The Executive MBA program at the University of Utah’s David Eccles School of Business is ranked one of the best in the world, according to a new survey by the Financial Times. The program ranked No. 22 nationally and No. 83 globally, moving up 8 and 12 spots respectively. The Eccles School’s program also ranked No. 4 in the West.
“The new Financial Times ranking is a testament to our program’s continuing innovative education, student success and outstanding faculty,” said Taylor Randall, dean of the David Eccles School of Business. “An Eccles MBA provides students with an excellent return on their educational investment and a competitive advantage in the workplace.”
Eccles School Executive MBA graduates were successful in increasing their salaries three years after graduation by 41 percent, translating to an average salary of $142,754, according to the survey.
“This ranking is particularly impressive given the increasing competition among Executive MBA programs worldwide,” said Brad Vierig, associate dean of Executive Education at the Eccles School. “Our graduates go on to do amazing things, in part because of their experience here at the Eccles School.”
The rankings, Vierig continued, showcase the core competencies of the program: an experience that transforms the way participants think, a high return on investment for both participant and sponsoring employer, and a curriculum tailored to meet the specific needs of experienced executives.
The program has benefited students such as Keith Titus, chief operating officer of MarketStar Corporation, who graduated from the EMBA program in 2012.
“My experience in the EMBA program at the David Eccles School of Business at the University of Utah provided me with the skills, experience and confidence to be successful in an ever-changing and more competitive business environment,” Titus said. “The EMBA program equipped me with the knowledge, experience and skills to be ready for that C-level position when it became available. I am grateful for the staff, faculty and students that provided such a rigorous and fun academic environment that builds leaders for the future.”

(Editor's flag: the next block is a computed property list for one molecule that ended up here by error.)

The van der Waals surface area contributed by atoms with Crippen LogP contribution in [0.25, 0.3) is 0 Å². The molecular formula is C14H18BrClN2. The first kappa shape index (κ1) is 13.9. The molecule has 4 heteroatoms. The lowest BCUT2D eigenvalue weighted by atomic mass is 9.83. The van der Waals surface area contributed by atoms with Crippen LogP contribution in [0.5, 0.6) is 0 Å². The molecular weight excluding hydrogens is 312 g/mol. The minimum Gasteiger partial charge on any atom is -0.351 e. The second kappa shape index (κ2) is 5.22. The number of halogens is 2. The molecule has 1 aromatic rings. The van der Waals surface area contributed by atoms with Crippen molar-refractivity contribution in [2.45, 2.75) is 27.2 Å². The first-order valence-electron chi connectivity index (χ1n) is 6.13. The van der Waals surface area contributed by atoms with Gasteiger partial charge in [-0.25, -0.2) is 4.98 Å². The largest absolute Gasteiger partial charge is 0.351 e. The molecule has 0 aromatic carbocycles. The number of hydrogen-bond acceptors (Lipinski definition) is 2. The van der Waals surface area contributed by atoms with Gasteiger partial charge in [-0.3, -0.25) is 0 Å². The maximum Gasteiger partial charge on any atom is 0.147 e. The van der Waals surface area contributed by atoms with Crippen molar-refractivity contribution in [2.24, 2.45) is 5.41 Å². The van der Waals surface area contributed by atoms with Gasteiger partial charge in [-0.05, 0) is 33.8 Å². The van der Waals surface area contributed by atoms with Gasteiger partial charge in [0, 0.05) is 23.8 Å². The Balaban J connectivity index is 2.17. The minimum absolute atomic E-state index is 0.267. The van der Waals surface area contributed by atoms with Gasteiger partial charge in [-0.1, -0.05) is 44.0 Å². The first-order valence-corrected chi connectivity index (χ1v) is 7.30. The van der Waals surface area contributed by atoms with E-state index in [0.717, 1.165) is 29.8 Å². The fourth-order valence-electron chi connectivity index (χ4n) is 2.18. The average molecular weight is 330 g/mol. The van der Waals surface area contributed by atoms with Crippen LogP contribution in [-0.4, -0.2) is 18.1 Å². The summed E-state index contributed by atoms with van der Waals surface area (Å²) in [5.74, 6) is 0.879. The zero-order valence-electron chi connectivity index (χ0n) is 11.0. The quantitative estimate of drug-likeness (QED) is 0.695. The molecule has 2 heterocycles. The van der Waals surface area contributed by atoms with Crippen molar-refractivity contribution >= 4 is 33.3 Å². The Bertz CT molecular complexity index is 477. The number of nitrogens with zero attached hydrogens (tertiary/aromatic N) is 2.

Financial Times draws information for its rankings from two primary sources: 55 percent of the score is based on alumni surveys, and 45 percent of the score is calculated from data gathered by the participating schools.
Thousands of alumni are approached when they are three years removed from graduation to participate in the Financial Times surveys. They answer questions ranging from salary increases and career progression to realization of professional goals that grew out of their involvement in the EMBA program.
The schools provide data on diversity of their faculty and students, international reach of their programs, languages spoken by students and the productivity of faculty publishing articles in major academic and industry journals.